From 2017 to 2018, average annual PM2.5 concentrations increased by more than 50%, from 29.7µg/m³ to 45.3µg/m³. As of August, the year 2019 is on track to meet or exceed the 2018 high.
Amid the worsening air quality, engaged local residents have united under the name Gerakan Inisiatif Bersihkan Udara Koalisi Semesta (Clean Air Coalition Initiative Movement). They have sued President Joko Widodo, the ministers for environment, health and home affairs, and the governors of Jakarta and the provinces of Banten and West Java, claiming they have breached citizens’ rights to a clean and healthy environment. The lawsuit, which was first brought forth in 2019 May, is expected to be appealed by the government until it reaches the Supreme Court, likely delaying a final verdict until late 2020.
Jakarta’s poor air quality is largely the result of rapid growth and development, coupled with seasonal agricultural burning practices, a reliance on coal-fired power plants and fuel-inefficient vehicles.
The Jakarta metropolitan area, which spans an area of 6,392 square kilometres, is home to more than 30 million residents, and growing. It is estimated that by the year 2030, Jakarta will become the world’s biggest megacity, with a population of 35.6 million. The city’s expansion is expected to heighten air quality concerns as construction projects produce dust, and a growing population adds to traffic congestion and energy consumption.
An analysis of seasonal air pollution trends, meanwhile, reveals the influence of annual agricultural burning practices on the city’s air quality.
The annual practice of “slash and burn” is commonly used in agricultural areas to clear land for cultivation. One consequence is far-reaching air pollution, sometimes sustained for weeks or months at a time, especially when fires become uncontrollable. Whilst ‘slash and burn’ is illegal, the government does not regularly and consistently enforce the laws - partially due to ambiguity in determining who is responsible for the fires.
Addressing data discrepancies between information reported by the Indonesian government and IQAir AirVisual Platform
IQAir AirVisual is a global air quality information platform operated by the IQAir Group, which aggregates and validates air quality data from governments, private individuals and non-governmental organizations, with the goal of providing global and hyper-local air quality information in order to advance steps to improve air quality all over the world.
Air quality measurements reported through the IQAir AirVisual platform include raw pollutant concentration values, and Air Quality Index values as calculated by both the US (default) and Chinese AQI formulas.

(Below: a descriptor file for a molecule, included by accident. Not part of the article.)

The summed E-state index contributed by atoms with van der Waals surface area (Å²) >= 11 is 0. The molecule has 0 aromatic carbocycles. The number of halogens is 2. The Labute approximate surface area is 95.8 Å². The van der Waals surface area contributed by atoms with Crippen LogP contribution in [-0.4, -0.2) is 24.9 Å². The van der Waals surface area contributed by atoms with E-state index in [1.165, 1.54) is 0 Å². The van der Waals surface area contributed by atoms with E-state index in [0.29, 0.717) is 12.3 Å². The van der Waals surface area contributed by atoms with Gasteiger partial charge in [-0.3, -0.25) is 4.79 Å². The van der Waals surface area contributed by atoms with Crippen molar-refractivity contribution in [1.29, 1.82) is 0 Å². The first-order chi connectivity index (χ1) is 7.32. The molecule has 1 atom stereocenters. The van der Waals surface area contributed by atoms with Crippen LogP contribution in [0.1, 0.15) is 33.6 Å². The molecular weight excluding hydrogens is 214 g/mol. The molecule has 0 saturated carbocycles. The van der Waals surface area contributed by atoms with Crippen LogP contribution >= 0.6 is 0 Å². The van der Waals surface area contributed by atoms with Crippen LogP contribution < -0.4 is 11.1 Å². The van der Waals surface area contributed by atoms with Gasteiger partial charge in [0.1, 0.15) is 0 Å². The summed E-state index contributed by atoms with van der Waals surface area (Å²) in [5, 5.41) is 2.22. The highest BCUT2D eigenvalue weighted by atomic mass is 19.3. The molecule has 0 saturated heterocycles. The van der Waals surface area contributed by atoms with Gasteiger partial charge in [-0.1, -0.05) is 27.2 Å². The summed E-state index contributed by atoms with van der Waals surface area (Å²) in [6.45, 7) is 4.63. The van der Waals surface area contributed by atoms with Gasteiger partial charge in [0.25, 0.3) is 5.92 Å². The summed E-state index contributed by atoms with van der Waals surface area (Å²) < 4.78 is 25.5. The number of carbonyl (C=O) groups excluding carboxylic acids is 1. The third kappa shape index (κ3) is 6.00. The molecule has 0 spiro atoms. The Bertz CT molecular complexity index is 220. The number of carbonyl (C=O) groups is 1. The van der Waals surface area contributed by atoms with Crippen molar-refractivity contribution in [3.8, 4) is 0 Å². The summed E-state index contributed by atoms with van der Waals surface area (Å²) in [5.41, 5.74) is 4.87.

US vs. Indonesian Air Quality Index (AQI) formulas
The IQAir AirVisual platform emphasizes the US AQI, or displays this value more prominently in the platform’s user interface (UI), because the US AQI is globally well established and among the strictest air quality indexes. It is also closely aligned with the air quality guidelines of the World Health Organization (WHO).
The US AQI differs from the Indonesian AQI (Indeks Standar Pencemar Udara) in its calculation. As a result, for the same reported pollutant concentration values the US AQI may report “unhealthy” conditions, while the Indonesian AQI reports “good” or acceptable conditions. One reason for this discrepancy is that whilst the US AQI is often dictated by PM2.5 data, this pollutant is not included in the Indonesian AQI.
Where does the Jakarta air quality data come from?
IQAir AirVisual currently reports air quality data from 37 ground level stations, most of which are Indonesian government stations that report data publicly. The other stations are AirVisual Pro, low- cost PM2.5 sensors and U.S. embassy stations. The breakdown of ground level stations is as follows:
Supplementary PM2.5 data for 382 locations, which lack ground level stations, is based on satellite information. In these cases, the modelized data is indicated in the app by the asterisk (ex: AQI 17*), and the text below "AQI modeled using satellite data".
How is PM2.5 data provided for locations that don’t measure this pollutant?
In Indonesia, not all ground-based monitoring stations measure PM2.5, though this pollutant tends to be the ‘dominant pollutant’ that determines the US AQI over 95% of the time. In order to provide a more accurate picture of overall air quality, for monitoring stations that only report PM10, AirVisual applies Artificial Intelligence to create PM2.5 estimations based on the PM10 measurements. The logic for this is generated from years of air quality data learning, to calculate the PM2.5 estimation.
In all instances across the AirVisual platform, PM2.5 data that is estimated, modelized or derived from PM10 readings are transparently and clearly labeled as such.
How is the Jakarta city air pollution data calculated?
The IQAir AirVisual platform reports the median average of the 8 ground level stations for which public data is available (2 x U.S. Department of State, 4 x AirVisual Pro, 1 x Indonesia Ministry of Environment and Forestry, 1 x Indonesian Meteorology, Climatology, and Geophysics Council).
If you have any questions regarding IQAir’s data and data collection and validation methods, please reach out to us at airvisual.com/contact
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